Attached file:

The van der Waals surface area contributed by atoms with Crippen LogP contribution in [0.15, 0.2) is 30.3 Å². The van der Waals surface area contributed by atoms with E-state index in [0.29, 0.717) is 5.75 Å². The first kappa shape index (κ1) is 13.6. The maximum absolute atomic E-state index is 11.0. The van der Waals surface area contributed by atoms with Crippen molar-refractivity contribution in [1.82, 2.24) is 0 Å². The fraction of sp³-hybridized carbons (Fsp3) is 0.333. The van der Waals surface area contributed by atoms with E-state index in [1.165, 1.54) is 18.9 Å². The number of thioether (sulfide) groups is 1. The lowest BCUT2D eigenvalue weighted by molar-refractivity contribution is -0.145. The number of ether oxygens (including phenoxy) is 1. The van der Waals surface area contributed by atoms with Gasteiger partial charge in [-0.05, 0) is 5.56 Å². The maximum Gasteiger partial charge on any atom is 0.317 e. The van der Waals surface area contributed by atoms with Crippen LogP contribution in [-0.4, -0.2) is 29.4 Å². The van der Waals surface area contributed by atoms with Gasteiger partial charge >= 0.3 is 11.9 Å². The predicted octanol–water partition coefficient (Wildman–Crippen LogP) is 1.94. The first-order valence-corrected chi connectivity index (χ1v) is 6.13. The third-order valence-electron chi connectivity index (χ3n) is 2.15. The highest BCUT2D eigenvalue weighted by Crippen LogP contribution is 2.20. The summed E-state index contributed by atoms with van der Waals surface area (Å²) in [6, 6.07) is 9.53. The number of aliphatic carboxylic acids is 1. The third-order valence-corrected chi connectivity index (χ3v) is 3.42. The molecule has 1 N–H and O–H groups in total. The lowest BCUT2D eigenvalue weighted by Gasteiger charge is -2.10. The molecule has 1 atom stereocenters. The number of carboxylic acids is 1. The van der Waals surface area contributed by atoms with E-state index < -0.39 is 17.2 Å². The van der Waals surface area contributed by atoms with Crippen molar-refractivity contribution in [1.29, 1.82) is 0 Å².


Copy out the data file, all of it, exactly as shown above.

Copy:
The van der Waals surface area contributed by atoms with Crippen LogP contribution in [0.15, 0.2) is 30.3 Å². The van der Waals surface area contributed by atoms with E-state index in [0.29, 0.717) is 5.75 Å². The first kappa shape index (κ1) is 13.6. The maximum absolute atomic E-state index is 11.0. The van der Waals surface area contributed by atoms with Crippen molar-refractivity contribution in [1.82, 2.24) is 0 Å². The fraction of sp³-hybridized carbons (Fsp3) is 0.333. The van der Waals surface area contributed by atoms with E-state index in [1.165, 1.54) is 18.9 Å². The number of thioether (sulfide) groups is 1. The lowest BCUT2D eigenvalue weighted by molar-refractivity contribution is -0.145. The number of ether oxygens (including phenoxy) is 1. The van der Waals surface area contributed by atoms with Gasteiger partial charge in [-0.05, 0) is 5.56 Å². The maximum Gasteiger partial charge on any atom is 0.317 e. The van der Waals surface area contributed by atoms with Crippen LogP contribution in [-0.4, -0.2) is 29.4 Å². The van der Waals surface area contributed by atoms with Gasteiger partial charge >= 0.3 is 11.9 Å². The predicted octanol–water partition coefficient (Wildman–Crippen LogP) is 1.94. The first-order valence-corrected chi connectivity index (χ1v) is 6.13. The third-order valence-electron chi connectivity index (χ3n) is 2.15. The highest BCUT2D eigenvalue weighted by Crippen LogP contribution is 2.20. The summed E-state index contributed by atoms with van der Waals surface area (Å²) in [6, 6.07) is 9.53. The number of aliphatic carboxylic acids is 1. The third-order valence-corrected chi connectivity index (χ3v) is 3.42. The molecule has 1 N–H and O–H groups in total. The lowest BCUT2D eigenvalue weighted by Gasteiger charge is -2.10. The molecule has 1 atom stereocenters. The number of carboxylic acids is 1. The van der Waals surface area contributed by atoms with E-state index < -0.39 is 17.2 Å². The van der Waals surface area contributed by atoms with Crippen molar-refractivity contribution in [1.29, 1.82) is 0 Å².